The History of Reading Research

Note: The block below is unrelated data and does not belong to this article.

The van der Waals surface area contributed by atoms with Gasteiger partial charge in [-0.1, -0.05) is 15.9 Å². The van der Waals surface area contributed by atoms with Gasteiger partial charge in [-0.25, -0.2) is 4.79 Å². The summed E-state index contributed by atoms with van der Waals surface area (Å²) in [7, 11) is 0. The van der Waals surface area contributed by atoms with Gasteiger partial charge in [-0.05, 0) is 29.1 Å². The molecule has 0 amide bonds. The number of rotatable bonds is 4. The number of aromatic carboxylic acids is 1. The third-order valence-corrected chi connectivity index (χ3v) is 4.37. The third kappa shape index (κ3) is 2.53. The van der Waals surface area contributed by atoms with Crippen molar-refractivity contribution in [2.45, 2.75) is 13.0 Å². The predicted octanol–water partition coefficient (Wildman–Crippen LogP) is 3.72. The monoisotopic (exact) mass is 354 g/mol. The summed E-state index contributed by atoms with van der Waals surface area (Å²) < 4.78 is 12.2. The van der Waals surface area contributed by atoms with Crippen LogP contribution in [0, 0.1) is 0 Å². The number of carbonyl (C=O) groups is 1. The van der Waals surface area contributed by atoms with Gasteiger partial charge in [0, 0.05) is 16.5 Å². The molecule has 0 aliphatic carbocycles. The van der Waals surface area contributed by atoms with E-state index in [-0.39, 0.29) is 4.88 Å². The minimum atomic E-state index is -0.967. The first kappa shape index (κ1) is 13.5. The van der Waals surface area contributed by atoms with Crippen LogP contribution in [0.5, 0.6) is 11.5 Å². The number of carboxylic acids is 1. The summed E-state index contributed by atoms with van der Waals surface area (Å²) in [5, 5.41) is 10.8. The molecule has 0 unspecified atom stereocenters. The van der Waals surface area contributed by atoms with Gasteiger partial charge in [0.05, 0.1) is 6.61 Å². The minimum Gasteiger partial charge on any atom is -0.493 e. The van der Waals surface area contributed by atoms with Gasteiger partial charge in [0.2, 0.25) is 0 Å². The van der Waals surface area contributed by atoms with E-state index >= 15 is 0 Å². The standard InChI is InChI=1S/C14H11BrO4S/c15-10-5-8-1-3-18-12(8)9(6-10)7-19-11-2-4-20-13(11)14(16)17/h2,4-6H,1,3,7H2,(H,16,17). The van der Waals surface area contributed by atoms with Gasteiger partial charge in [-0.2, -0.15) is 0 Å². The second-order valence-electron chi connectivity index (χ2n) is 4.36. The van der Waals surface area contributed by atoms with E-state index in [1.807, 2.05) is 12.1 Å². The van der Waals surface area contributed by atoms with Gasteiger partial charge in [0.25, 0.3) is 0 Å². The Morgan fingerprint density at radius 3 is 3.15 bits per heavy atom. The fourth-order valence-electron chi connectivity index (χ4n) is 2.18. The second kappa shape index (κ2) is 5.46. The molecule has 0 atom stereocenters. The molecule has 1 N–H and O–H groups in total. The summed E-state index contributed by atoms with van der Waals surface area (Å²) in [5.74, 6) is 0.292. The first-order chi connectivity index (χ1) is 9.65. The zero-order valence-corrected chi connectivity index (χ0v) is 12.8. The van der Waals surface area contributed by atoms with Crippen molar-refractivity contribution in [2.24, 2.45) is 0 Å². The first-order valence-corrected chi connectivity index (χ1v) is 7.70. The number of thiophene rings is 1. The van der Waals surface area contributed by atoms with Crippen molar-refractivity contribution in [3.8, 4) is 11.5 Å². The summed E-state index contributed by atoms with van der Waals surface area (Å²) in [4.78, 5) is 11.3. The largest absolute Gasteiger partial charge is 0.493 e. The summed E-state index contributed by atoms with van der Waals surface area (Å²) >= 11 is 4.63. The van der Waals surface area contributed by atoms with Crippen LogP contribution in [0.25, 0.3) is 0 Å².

T ike Joseph's coat, the history of reading research is a thing of many colors. L It is not a single, continuous stream of human endeavor but at least four and perhaps as many as six independent threads, each with its own methods and each moving to the beat of a different drummer. Basic research on reading processes occupies the most visible and prestigious position among these strands, but it has influenced reading practice the least. Research on reading instruction, although lacking suitable methodologies and often done by careless researchers, has nevertheless had a larger impact on practice. The testing movement has also had a major impact on reading instruction, and its origins are found neither in the concern for human variability that prompted research on reading processes in the late 1800s nor in attempts to improve school practices that began in the mid-1800s with the efforts of Horace Mann and Henry Barnard and that formed the immediate antecedents of the scientific study of education. Instead, the testing movement began with the French Enlightenment of the early nineteenth century, in particular with the desire to provide humane treatment for the mentally retarded.